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Senate Panel Passes Bill Aimed At Helping Florida's Ex-Inmates Get Free ID Cards

Florida Channel
Florida Smart Justice Alliance President and CEO Barney Bishop is backing the bill aimed at helping released inmates get ID Cards and birth certificates. This proposal is a much watered-down version of a "Smart Justice" reform bill that failed last year.

A group of Florida senators unanimously passed a bill Monday that aims to make life easier for ex-inmates upon their release from prison.

Upon their release from prison, Altamonte Springs Republican Senator David Simmons says it’s difficult for many inmates to get an ID card.  And, he says making it easier would lower recidivism. Under his bill, Florida-born inmates can get an ID card as well as a copy of their birth certificate upon their release.

“It also requires the Department of Corrections to assist inmates born outside the state of Florida with completing forms needed to apply for social security card, driver’s license, or state identification card. The bill amends the statute to require the Department of Health to waive all fees for an inmate to acquire a certified copy of his or her birth certificate through the new process created in the bill,” said Simmons.

His proposal also had the backing of the Florida Smart Justice Alliance President and CEO Barney Bishop.

“We can save tens of millions of dollars by helping these people because when you go to a place to work, they want to know where you live, and when you go get a place to live, they want to know where you work, and you can’t do either without a state-issued ID card. Plus, if you’re older like me, and they have prescriptions and they need a refill, they can’t get that done without an ID,” said Bishop.

The bill allows the Florida Department of Corrections to work with the state’s Health Department and Department of Highway Safety and Motor Vehicles to ensure every ex-inmate has an ID card and a copy of their birth certificate. The Senate Criminal Justice Committee staff analysis estimates that could cost the state up to more than half a million dollars a year. The committee passed the measure 6-0 Monday.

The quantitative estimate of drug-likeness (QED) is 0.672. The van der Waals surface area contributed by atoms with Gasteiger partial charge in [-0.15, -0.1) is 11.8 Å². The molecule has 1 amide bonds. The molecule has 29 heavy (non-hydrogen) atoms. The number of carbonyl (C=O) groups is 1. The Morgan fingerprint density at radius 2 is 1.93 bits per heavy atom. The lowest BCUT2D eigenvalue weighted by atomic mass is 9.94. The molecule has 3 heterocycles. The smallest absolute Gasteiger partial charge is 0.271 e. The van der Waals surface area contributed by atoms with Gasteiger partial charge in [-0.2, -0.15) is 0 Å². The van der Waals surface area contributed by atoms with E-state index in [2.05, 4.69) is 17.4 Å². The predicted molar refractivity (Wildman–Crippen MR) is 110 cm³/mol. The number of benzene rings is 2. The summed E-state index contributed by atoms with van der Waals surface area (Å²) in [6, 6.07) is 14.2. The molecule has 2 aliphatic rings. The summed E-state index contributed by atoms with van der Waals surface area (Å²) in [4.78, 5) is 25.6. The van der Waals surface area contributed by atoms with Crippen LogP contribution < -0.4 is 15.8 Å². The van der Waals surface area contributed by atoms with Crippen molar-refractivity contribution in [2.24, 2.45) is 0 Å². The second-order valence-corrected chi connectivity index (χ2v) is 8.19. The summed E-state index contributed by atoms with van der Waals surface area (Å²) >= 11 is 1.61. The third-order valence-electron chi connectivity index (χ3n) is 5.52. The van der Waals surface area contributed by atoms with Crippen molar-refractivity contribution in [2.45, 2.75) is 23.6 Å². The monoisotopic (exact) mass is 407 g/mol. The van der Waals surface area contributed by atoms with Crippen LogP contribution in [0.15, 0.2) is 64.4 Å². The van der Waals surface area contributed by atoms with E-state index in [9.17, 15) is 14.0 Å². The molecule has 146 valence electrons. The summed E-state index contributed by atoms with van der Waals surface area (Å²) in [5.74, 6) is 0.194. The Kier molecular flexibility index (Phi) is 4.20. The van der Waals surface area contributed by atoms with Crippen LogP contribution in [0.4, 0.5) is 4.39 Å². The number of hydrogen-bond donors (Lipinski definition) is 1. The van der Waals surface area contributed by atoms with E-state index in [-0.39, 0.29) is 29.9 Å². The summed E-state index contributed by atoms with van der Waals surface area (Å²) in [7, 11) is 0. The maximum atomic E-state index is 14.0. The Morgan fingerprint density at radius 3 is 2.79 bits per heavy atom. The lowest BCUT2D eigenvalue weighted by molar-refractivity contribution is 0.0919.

For more news updates, follow Sascha Cordner on twitter @SaschaCordner.

Sascha Cordner has more than ten years of public radio experience. It includes working at NPR member station WUFT-FM in Gainesville for several years. She's worked in both radio and TV, serving in various capacities as a reporter, producer and anchor. She's also a graduate of the University of Florida with a bachelor's degree in telecommunications. She is the recipient of 15 awards from the Associated Press, Society of Professional Journalists (SPJ), and Edward R. Murrow. Her award-winning stories include her coverage on the infamous “Dozier School for Boys” and a feature titled "Male Breast Cancer: Lost in the Sea of Pink." Currently, Sascha serves as the host and producer of local and state news content for the afternoon news program "All Things Considered" at WFSU. Sascha primarily covers criminal justice and social services issues. When she's not reporting, Sascha likes catching up on her favorite TV shows, singing and reading. Follow Sascha Cordner on Twitter:@SaschaCordner.